Caspar frowned. It was hard enough sitting here and trying to follow along after what had happened, but the captain was barely in any state to speak well. Whatever he was getting at, it sounded closer to a miracle.

Unprompted, Alastair continued. "I had me crew an' ship handed to me, I did. Tethys, that poor lady – I won her playing dice at the tavern. The old ship was bound to die, anyways. We, our new crew, we needed something better. Not a shoddy merchant's ship— ha!"

"A merchant ship, captain? Th-then how did you..."

"Aye, 'twas not our intention. We were young sailors, hopin' to find a decent job. Turns out, traders will gladly treat ye as servants, soon as they remember who's got most coin on that deck. Coin or not, ye won't float for it!"

Again, Alastair laughed. Caspar only shuffled around nervously.

"An' then! Then it turns out, yer life be a merrier one if it's yer own ship. Wouldn't let it go for the life of us, oh no. Rogues we became, but rogues with a home. Never would've left her! Never..."

The captain's cheer slowly vanished, and Caspar was still fidgeting around. Eventually, the courage to speak – oh, how desparately he needed it – came to him, albeit still only in slight amounts.

"I... Ca-Captain..?"

"I'll be fine, fine... Don't need yer worry, kid."

"No, no, that's not what I meant...! Captain, if we go east, I may have an idea that could work. We can't just sail over the desert, so I thought... what if we used a different kind of ship?"

"So ye'r trying to get a flyin' ship?"

"No, no, not exactly! S-See, when we met, I was part of this group headed eastwards from the Isles, right? We were heading for a station in the great Expanse, as part of some research we were doing. There were sand-sailing ships awaiting us there. And, well... at least one ship, ours, couldn't get there. So hopefully, there might still... be some left."

"Research, research... Ne'er been much good at it, bein' smart and all. 'S what I had Freyr for. But ye know how that story ended."

Alastair brought his empty glass to his lips, but set it down the moment he noticed the weight, or lack thereof. At the same time, he stared out the tavern's window – still the same, empty sea. No Tethys at rest. No first mate to tell him off, to tell him to get out of the tavern. Ha! Always going on about not gambling their fortunes away, about not getting into brawls there, nor getting into bouts of love.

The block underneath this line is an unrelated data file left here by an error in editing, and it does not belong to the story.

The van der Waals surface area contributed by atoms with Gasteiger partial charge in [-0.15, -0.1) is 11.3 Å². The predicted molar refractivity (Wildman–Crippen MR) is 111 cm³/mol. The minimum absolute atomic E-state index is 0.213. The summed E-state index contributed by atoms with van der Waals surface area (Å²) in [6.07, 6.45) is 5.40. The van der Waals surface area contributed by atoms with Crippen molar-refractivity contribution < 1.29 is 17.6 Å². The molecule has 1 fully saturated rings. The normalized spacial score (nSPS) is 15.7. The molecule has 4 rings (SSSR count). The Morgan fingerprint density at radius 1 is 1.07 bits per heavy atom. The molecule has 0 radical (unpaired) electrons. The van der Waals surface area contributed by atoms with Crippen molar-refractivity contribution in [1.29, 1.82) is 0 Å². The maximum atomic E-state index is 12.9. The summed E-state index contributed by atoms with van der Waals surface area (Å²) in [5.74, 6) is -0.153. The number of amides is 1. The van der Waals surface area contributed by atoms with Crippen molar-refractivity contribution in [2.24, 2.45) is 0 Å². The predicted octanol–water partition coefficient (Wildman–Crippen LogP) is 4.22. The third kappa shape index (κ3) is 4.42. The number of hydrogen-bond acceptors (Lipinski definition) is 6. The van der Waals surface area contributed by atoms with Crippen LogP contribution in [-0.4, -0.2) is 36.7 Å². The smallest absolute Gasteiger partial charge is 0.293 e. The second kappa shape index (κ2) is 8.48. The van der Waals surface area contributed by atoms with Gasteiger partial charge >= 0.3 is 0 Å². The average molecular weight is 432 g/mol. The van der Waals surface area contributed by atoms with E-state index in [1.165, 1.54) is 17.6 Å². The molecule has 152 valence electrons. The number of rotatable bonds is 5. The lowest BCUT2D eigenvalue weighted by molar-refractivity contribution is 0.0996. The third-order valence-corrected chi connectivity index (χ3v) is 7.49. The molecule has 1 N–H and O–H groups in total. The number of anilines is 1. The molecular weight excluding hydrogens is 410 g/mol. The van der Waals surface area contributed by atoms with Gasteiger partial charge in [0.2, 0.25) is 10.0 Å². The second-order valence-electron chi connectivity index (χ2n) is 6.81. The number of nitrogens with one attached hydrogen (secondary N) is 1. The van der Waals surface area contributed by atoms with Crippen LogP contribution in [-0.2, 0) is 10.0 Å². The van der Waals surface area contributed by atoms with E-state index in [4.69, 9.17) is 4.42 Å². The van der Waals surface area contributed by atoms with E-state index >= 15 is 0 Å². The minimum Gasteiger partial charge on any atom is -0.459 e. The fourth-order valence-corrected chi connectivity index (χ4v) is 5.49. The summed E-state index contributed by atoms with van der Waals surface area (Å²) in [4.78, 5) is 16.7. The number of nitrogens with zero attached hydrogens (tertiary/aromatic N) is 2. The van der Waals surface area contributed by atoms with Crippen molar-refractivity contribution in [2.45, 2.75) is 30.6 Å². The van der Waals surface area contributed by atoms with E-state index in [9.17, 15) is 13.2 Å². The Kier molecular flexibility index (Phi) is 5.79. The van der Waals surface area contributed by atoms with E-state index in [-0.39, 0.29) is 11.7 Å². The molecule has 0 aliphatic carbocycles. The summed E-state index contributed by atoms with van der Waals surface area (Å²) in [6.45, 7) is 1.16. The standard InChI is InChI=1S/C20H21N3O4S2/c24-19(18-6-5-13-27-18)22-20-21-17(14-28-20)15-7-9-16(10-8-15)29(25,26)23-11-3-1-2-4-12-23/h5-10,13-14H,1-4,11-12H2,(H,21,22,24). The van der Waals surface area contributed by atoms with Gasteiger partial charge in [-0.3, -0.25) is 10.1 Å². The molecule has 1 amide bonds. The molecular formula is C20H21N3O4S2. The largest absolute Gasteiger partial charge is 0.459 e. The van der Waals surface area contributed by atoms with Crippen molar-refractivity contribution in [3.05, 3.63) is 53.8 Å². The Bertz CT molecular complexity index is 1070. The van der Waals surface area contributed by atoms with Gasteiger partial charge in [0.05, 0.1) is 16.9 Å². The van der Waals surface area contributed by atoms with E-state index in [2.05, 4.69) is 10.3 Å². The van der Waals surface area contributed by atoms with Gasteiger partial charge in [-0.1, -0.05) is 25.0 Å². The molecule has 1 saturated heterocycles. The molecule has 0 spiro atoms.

But they had gambled their fortune the day they took to the seas. They'd won and won, and now they lost. Brawls weren't bad – they kept him sharp. And shallow waters brought shallow loves, as he'd always recite in that same dutiful tone. He'd only ever had one true love, and it was the one berating him at that very moment.

Was Freyr alone, too, now?

No... never mind. He couldn't say he was alone just yet, even if it had constantly felt like it.

"So, sand-sailing, ye say. What are ye plannin'? To steal one?"

"E-Erm... Yes, captain."

"Ha! Ye'r well on yer way to becomin' a proper pirate, kid. So, where would we find this ship?"

"We can get there on foot, I think, or by wing. I need to orient myself, but I think I know the way."

"Aye, that sounds a solid plan to me. Little use in waiting, then."

Oh, how the anticipation had carried them through that journey! Hidden along the side of the Carrion Canyon was a solid metal wall, a door that opened only to a few, storing the ships. If only these researchers were as smart as the pirates were, they'd have thought to guard it. Then again, it was only thanks to Caspar it could even be located, much less entered.

"Ha! Ye did well, kid. It's beautiful, it is."

Inside was one ship, something quite unlike anything either of them had ever seen before. It greeted them with the small amount of light that slipped inside reflecting off of its hull, adorned with far more metal than the Tethys ever saw in her lifetime.

Caspar stepped forward and spoke. "It'll need some work." It was true; beautiful though the ship was, it was not a pirate's ship. "Cannons, for one. I can see if we can get a figurehead on there somewhere, too. And... it'll need a name."

"Cannons be no problem to me! I've connections, kid. But ye seem to know better than I how this thing's built," Alastair said as he walked around the ship.

"Oh... Y-Yes, I was taken along not just as a researcher. They wanted me for the ships."

"So tell me, kid. Are ye feeling at home yet?"

"Ah– I, um..."

"Naw, can't be. Not until we've named this beast. To tame it, ye name it. That's how the sea works. And the deserts, too, I hope." The captain looked up, his gaze not fixated on one part, but the ship as a whole. It was majestic. It was fearsome.